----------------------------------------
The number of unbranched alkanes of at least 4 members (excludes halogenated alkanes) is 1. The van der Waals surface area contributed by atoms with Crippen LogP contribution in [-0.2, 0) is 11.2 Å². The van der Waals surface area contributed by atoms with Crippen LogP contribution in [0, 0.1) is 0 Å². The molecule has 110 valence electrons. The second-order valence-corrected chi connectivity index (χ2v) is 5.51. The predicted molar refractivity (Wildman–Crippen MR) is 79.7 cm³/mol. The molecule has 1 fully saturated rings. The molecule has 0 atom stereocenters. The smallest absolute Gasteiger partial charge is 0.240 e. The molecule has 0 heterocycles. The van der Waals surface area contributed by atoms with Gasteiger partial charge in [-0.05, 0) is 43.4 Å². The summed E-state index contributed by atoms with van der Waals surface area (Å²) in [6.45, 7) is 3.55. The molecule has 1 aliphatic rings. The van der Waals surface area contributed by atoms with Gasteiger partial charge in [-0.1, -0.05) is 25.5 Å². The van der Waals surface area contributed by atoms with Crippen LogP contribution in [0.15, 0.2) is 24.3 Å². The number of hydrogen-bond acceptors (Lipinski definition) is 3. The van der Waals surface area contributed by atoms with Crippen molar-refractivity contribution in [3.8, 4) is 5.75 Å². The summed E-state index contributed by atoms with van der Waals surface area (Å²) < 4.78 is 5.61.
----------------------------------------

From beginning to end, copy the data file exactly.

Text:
The number of unbranched alkanes of at least 4 members (excludes halogenated alkanes) is 1. The van der Waals surface area contributed by atoms with Crippen LogP contribution in [-0.2, 0) is 11.2 Å². The van der Waals surface area contributed by atoms with Crippen LogP contribution in [0, 0.1) is 0 Å². The molecule has 110 valence electrons. The second-order valence-corrected chi connectivity index (χ2v) is 5.51. The predicted molar refractivity (Wildman–Crippen MR) is 79.7 cm³/mol. The molecule has 1 fully saturated rings. The molecule has 0 atom stereocenters. The smallest absolute Gasteiger partial charge is 0.240 e. The molecule has 0 heterocycles. The van der Waals surface area contributed by atoms with Gasteiger partial charge in [-0.05, 0) is 43.4 Å². The summed E-state index contributed by atoms with van der Waals surface area (Å²) in [6.45, 7) is 3.55. The molecule has 1 aliphatic rings. The van der Waals surface area contributed by atoms with Gasteiger partial charge in [-0.1, -0.05) is 25.5 Å². The van der Waals surface area contributed by atoms with Crippen LogP contribution in [0.15, 0.2) is 24.3 Å². The number of hydrogen-bond acceptors (Lipinski definition) is 3. The van der Waals surface area contributed by atoms with Crippen molar-refractivity contribution in [3.8, 4) is 5.75 Å². The summed E-state index contributed by atoms with van der Waals surface area (Å²) < 4.78 is 5.61.